“And then there is the love for the enemy — love for the one who does not love you but mocks, threatens, and inflicts pain. The tortured’s love for the torturer.
This is God’s love. It conquers the world.
The Old Testament allowed for retaliation (see Exod 21, Lev 24, Deut 19) — “an eye for an eye, a tooth for a tooth, . . . an ox for an ox,” . . . Not that retaliation was mandatory or encouraged, but that no more would be exacted in return for an offense. … Even though, Jesus obliterated this law because retaliation, no matter how controlled, or restricted, has no place in a Christian’s life.
This is the oldest law in the world (2200 BC) known as Lex Taliones, based on a tit for a tat. It was actually the beginning of mercy. Its original aim was definitely the limitation of vengeance. It was to be carried out by a judge, not for individual retaliation. Quite soon it was not taken literally (i.e. good eye for bad eye=uneven justice) but developed into a system of compensation.
Jesus issued a new set of guidelines: “Do not resist an evildoer. But if anyone strikes you on the right cheek, turn the other also; and if anyone wants to sue you and take your coat, give your cloak as well; and if anyone forces you to go one mile, go also the second mile” (Matthew 5:38-41).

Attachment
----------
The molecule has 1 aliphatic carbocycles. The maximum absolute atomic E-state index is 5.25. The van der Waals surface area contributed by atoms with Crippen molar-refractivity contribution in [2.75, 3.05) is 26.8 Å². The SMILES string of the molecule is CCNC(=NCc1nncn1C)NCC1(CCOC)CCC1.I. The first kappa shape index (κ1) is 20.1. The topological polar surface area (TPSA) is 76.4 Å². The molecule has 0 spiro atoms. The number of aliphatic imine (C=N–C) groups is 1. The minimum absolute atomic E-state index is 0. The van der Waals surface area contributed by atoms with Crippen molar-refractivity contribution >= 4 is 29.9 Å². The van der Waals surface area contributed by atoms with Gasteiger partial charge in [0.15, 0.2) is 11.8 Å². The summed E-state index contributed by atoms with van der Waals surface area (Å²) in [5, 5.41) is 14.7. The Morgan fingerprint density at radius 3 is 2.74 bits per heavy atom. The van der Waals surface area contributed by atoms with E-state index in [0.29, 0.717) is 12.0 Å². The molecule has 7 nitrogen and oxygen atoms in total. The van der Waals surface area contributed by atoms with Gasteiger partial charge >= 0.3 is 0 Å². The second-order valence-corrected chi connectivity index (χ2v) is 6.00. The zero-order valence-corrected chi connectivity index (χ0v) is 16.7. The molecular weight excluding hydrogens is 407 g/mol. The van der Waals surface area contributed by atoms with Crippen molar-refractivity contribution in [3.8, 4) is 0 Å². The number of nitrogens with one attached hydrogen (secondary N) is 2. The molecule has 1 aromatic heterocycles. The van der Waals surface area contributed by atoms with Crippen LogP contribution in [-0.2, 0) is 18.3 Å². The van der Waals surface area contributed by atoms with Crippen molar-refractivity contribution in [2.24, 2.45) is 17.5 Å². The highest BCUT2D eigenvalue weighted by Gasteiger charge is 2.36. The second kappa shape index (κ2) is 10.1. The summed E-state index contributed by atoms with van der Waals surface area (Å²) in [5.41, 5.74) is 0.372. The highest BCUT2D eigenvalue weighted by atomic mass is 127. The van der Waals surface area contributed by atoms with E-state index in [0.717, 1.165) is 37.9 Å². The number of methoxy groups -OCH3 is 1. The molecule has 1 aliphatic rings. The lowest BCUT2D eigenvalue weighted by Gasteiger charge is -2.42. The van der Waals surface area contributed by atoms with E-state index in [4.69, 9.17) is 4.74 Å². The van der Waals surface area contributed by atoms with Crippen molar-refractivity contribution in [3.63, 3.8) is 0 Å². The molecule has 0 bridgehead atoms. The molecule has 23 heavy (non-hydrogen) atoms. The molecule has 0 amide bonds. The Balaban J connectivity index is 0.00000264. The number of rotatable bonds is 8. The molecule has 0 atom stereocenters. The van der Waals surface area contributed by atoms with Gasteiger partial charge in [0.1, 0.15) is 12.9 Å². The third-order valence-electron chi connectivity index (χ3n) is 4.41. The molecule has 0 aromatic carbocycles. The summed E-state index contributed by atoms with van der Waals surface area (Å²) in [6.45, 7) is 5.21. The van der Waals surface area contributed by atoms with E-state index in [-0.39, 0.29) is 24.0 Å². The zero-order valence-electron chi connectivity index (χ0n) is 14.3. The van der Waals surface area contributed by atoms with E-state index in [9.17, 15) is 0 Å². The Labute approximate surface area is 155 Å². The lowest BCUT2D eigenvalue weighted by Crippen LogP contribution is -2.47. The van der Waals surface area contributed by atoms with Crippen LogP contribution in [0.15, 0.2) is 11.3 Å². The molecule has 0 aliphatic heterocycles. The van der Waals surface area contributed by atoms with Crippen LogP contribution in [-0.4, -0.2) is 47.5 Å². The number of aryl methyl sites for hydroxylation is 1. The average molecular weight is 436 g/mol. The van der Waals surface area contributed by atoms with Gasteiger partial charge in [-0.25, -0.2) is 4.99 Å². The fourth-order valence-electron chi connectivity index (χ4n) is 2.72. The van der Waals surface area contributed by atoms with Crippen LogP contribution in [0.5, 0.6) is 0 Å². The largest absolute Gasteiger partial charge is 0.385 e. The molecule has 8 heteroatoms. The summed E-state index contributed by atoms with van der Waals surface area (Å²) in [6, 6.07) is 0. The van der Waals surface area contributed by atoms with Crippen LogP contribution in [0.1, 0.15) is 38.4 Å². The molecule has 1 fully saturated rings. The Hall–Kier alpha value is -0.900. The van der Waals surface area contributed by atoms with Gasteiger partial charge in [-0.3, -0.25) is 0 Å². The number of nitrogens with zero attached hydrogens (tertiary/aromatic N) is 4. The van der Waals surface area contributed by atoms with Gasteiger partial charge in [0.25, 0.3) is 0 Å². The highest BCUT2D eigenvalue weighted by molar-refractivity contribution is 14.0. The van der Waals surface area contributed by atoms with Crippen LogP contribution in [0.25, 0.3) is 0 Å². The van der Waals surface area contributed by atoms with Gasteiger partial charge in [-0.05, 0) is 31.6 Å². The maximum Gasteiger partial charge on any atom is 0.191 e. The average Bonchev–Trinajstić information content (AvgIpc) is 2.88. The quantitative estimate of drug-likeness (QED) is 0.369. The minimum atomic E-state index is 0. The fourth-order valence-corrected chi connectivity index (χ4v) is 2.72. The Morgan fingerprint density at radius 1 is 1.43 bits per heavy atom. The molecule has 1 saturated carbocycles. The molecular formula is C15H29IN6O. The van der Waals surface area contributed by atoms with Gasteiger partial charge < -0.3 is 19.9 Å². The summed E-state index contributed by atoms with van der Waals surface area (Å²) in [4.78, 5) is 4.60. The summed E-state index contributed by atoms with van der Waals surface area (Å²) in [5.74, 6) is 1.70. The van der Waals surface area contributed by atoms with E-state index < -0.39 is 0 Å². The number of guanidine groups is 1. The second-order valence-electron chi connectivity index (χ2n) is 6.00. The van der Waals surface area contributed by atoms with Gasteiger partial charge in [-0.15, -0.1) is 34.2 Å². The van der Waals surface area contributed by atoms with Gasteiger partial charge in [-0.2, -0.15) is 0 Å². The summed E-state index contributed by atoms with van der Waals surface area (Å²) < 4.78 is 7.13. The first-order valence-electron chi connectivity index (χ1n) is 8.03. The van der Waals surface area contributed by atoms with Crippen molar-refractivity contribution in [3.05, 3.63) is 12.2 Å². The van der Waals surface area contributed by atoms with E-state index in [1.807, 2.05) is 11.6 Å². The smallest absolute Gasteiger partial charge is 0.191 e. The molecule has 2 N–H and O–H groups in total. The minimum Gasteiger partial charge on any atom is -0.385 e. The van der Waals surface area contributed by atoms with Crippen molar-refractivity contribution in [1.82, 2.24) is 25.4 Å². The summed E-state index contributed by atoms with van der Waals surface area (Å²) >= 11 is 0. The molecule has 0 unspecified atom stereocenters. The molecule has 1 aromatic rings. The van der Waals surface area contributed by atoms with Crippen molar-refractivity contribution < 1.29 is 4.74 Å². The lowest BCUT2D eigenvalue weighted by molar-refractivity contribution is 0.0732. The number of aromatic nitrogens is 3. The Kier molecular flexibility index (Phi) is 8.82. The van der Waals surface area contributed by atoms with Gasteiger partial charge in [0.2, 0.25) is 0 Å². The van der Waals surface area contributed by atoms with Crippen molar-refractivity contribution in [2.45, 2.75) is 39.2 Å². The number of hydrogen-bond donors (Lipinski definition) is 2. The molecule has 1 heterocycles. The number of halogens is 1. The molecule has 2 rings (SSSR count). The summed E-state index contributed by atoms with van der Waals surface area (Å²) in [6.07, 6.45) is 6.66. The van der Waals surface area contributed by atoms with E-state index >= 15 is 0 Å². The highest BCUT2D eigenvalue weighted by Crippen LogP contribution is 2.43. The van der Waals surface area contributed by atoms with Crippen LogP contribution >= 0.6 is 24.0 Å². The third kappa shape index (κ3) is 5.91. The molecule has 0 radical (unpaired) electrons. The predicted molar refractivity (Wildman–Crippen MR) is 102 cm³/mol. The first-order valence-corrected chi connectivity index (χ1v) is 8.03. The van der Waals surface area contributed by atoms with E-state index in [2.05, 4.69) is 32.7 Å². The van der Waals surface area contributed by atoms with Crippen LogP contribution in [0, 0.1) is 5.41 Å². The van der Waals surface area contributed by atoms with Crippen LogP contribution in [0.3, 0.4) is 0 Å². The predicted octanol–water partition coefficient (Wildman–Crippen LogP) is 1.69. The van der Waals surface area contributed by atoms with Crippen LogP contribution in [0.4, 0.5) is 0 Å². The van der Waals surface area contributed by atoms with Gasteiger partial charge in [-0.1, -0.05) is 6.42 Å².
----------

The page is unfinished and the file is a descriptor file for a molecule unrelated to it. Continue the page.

Jesus introduces a law of non-resentment and non-retaliation. Jesus gives 3 examples. Wm. Barclay writes “that to take these examples with a crude and un-understanding literalism is to miss their point.”
--- 3 examples Jesus gives: cheek, cloak, mile (Barclay 166-169)
39But I say to you, Do not resist an evildoer. But if anyone strikes you on the right cheek, turn the other also;
Cheek: Slap right cheek—how? Reach across chest to opposite side? Contort—empty of force. Back of hand: this was twice as insulting as to hit a man with the flat of the hand. So what Jesus is saying is this: Even if a person should direct at you the most deadly and calculated insult, you must on no account retaliate, and you must on no account resent it.” Time and again, people in churches are insulted: don’t get recognition they feel they deserve; name left off list of thanks . . .
40and if anyone wants to sue you and take your coat, give your cloak as well;